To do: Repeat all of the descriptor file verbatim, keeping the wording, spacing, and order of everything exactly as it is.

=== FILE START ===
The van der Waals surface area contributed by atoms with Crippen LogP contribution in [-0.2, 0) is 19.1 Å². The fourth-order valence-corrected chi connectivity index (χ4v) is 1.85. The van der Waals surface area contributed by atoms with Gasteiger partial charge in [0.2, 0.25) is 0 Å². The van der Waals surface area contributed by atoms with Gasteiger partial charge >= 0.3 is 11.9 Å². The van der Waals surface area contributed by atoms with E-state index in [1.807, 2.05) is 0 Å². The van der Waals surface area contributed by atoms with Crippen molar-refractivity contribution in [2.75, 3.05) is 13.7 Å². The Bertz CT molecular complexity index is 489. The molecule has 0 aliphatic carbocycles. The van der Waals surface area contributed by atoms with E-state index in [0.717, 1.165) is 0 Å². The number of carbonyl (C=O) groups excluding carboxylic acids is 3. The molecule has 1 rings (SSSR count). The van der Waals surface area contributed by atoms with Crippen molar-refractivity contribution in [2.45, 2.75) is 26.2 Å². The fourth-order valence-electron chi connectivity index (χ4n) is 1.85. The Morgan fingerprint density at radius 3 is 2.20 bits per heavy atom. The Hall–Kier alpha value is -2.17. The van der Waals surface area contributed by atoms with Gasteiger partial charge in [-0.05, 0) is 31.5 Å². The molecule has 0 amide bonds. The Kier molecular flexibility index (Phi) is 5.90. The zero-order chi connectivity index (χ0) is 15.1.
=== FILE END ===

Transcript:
The van der Waals surface area contributed by atoms with Crippen LogP contribution in [-0.2, 0) is 19.1 Å². The fourth-order valence-corrected chi connectivity index (χ4v) is 1.85. The van der Waals surface area contributed by atoms with Gasteiger partial charge in [0.2, 0.25) is 0 Å². The van der Waals surface area contributed by atoms with Gasteiger partial charge >= 0.3 is 11.9 Å². The van der Waals surface area contributed by atoms with E-state index in [1.807, 2.05) is 0 Å². The van der Waals surface area contributed by atoms with Crippen molar-refractivity contribution in [2.75, 3.05) is 13.7 Å². The Bertz CT molecular complexity index is 489. The molecule has 0 aliphatic carbocycles. The van der Waals surface area contributed by atoms with E-state index in [0.717, 1.165) is 0 Å². The number of carbonyl (C=O) groups excluding carboxylic acids is 3. The molecule has 1 rings (SSSR count). The van der Waals surface area contributed by atoms with Crippen molar-refractivity contribution in [2.45, 2.75) is 26.2 Å². The fourth-order valence-electron chi connectivity index (χ4n) is 1.85. The Morgan fingerprint density at radius 3 is 2.20 bits per heavy atom. The Hall–Kier alpha value is -2.17. The van der Waals surface area contributed by atoms with Gasteiger partial charge in [-0.05, 0) is 31.5 Å². The molecule has 0 amide bonds. The Kier molecular flexibility index (Phi) is 5.90. The zero-order chi connectivity index (χ0) is 15.1.